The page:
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Where’s McEnroe? Why Barty? Why not Korda? A “20 Greatest One-Handed Backhands of the Open era” postscript
Plus, looking back at the weirdest one-handed of them all, from Frankie Durr.
Published Mar 16, 2023
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Making a listicle is a more perilous endeavor than it may sound. That goes double for a greatest-ever listicle. The only thing you can count on is disagreement. From everyone. I do it myself—I don’t think I’ve ever read a greatest-ever list, about any subject, without thinking, “Where the [expletive deleted] is so-and-so?”
So it wasn’t surprising to find out that lots of people had issues with “The 20 Greatest One-Handed Backhands of the Open Era” list I made last week. Like any other attempt to create historical rankings in tennis, it involved comparing things that aren’t easily compared. In this case, backhands from different eras, hit with different types of racquets, and wielded by two sets of players—men and women—who compete on different tours.
Which means every list like this is going to be, at some level, a personal and subjective one. And that’s how I thought of mine—one voice in a conversation, with my own preferences that I don’t expect anyone else to share. Here’s a look at a few of the questions I got about it on Twitter, and the explanations for my choices.
They were just slices, but Navratilova and Graf should have been Top 5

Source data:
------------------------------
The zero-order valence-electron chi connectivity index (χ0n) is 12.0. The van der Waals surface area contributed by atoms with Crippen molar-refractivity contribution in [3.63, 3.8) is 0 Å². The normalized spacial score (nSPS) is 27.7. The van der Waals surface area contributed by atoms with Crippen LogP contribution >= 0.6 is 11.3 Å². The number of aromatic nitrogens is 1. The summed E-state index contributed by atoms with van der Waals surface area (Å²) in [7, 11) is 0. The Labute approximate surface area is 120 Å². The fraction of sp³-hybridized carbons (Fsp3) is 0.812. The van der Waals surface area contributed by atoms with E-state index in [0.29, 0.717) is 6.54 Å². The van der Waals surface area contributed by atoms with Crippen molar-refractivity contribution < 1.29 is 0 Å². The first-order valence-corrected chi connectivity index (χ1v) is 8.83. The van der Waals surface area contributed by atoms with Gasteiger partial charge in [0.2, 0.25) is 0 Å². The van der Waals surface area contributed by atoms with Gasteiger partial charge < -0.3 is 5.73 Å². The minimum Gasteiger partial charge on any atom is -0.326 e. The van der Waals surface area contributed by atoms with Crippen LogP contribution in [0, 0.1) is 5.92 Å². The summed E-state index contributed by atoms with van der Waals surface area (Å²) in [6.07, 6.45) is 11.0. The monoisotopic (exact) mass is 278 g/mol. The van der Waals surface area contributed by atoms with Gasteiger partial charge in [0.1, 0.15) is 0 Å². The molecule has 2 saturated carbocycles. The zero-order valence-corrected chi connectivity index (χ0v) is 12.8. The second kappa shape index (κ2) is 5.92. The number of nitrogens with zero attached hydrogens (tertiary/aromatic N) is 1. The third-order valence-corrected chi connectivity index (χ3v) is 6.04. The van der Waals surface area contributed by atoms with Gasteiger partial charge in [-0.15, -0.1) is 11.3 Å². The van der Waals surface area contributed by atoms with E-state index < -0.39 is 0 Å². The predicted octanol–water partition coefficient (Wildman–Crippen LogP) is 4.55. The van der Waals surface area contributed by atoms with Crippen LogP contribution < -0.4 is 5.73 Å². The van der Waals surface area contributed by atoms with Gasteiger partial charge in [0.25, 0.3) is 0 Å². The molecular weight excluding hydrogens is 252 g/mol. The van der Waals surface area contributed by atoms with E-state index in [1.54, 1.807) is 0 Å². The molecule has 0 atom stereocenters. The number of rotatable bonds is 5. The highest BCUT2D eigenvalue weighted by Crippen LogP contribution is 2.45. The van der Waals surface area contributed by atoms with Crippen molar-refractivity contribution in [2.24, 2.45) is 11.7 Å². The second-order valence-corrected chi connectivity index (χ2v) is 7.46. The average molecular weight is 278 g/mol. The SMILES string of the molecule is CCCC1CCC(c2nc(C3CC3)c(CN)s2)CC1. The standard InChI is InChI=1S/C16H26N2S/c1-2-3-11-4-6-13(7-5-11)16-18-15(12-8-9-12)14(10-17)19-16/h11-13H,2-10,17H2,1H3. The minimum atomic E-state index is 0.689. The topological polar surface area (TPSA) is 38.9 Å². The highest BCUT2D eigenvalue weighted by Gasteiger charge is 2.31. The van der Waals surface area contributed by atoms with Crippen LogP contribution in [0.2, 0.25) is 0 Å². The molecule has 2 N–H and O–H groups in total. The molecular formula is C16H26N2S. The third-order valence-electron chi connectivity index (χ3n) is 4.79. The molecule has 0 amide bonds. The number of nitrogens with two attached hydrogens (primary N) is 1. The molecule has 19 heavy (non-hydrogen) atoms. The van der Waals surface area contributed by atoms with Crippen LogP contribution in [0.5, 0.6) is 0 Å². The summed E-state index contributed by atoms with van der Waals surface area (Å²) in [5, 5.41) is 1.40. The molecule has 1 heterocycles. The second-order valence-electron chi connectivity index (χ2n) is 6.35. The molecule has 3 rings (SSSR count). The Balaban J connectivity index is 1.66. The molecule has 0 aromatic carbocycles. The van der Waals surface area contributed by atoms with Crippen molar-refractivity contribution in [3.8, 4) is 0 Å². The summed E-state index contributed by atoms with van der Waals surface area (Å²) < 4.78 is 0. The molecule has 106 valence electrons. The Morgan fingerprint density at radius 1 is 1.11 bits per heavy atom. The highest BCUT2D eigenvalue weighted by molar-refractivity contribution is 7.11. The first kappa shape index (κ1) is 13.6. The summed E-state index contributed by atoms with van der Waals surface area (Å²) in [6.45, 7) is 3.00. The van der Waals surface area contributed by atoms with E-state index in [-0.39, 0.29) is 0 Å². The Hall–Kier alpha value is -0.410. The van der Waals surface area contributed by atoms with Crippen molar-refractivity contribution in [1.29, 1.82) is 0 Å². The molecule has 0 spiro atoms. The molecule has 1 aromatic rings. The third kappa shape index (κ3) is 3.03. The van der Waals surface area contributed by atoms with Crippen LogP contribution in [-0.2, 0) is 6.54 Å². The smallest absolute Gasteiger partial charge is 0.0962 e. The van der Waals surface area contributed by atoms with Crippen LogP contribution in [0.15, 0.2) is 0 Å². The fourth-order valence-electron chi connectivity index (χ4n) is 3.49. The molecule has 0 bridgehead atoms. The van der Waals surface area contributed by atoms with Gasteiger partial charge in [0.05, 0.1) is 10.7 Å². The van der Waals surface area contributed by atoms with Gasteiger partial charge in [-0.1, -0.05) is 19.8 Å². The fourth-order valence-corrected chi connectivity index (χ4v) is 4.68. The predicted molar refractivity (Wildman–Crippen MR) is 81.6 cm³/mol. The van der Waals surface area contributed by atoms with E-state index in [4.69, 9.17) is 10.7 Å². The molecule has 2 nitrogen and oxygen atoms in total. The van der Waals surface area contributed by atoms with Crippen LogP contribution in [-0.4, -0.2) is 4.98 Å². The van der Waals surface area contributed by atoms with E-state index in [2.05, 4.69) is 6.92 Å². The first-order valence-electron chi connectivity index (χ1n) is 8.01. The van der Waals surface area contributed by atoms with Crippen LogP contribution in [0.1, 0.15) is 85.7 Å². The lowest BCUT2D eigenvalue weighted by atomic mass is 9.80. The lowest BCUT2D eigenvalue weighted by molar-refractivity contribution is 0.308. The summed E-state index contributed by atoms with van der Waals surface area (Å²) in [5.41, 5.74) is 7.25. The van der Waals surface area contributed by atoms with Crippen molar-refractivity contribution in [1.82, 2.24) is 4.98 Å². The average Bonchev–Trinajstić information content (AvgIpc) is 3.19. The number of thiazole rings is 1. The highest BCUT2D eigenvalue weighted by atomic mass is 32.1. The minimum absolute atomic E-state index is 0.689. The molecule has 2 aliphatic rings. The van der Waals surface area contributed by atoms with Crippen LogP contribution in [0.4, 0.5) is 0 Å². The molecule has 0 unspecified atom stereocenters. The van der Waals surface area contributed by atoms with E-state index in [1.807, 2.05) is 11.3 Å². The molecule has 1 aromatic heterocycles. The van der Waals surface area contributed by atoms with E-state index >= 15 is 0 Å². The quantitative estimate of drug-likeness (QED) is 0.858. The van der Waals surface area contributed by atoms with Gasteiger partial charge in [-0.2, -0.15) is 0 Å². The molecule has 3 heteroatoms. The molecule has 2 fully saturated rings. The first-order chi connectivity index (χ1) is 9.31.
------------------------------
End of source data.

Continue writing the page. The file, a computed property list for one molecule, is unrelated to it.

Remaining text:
Where is Mac on the list, very good backhand
The second of those comments, in case you can’t tell, came from Brad Gilbert, who may have issued me a red card as well.
Steffi Graf, Martina Navratilova and John McEnroe, as well as fellow Hall of Famers like Pete Sampras and Ivan Lendl, had great one-handers. You don’t win seven or more majors, as they all did, without one. But none of them made my Top 20 because I thought of them as having even better weapons with other strokes. Serve and forehand for Graf and Lendl; serve and volley for Navratilova and McEnroe; serve, forehand and volley for Sampras.
Of course, you could say the same thing about Federer and Laver, both of whom are in my Top 10. But along with his slice, Federer had a topspin drive, and a gracefully explosive one at that; I gave points for style in this list. As for Laver, I felt like his backhand, which he could hit with a lot of pace for the wood-racquet era, was an integral part of a game where every shot was equally important.
It was hard to leave off the legends mentioned above, and I wouldn’t argue with anyone who wanted to include them—especially McEnroe and Navratilova. But I also liked having a chance to write about players whose games we don’t hear as much about now, like Gaston Gaudio, Nicolas Almagro and Evonne Goolagong, as well as those, like Carla Suarez Navarro and Richard Gasquet, who were and are defined by their stunning one-handers. Their backhands were standout parts of their games, and added a distinctive aesthetic flavor to the sport that no one can duplicate.
I assume this is a reference to the fact that Barty also hit her backhand with two hands.
It’s true, players with two-handers often take one hand off the racquet when they want to use a slice, and that shot doesn’t qualify as a one-handed backhand. But to me, as Barty’s career progressed and she went to the chip more and more often, she became one of the few players who used two separate backhands. By the time she was No. 1, her one-handed slice was her most talked-about shot, and may have been her most effective offensive weapon, because her opponents rarely saw one that bit, and stayed low, and disrupted their swings, the way hers did.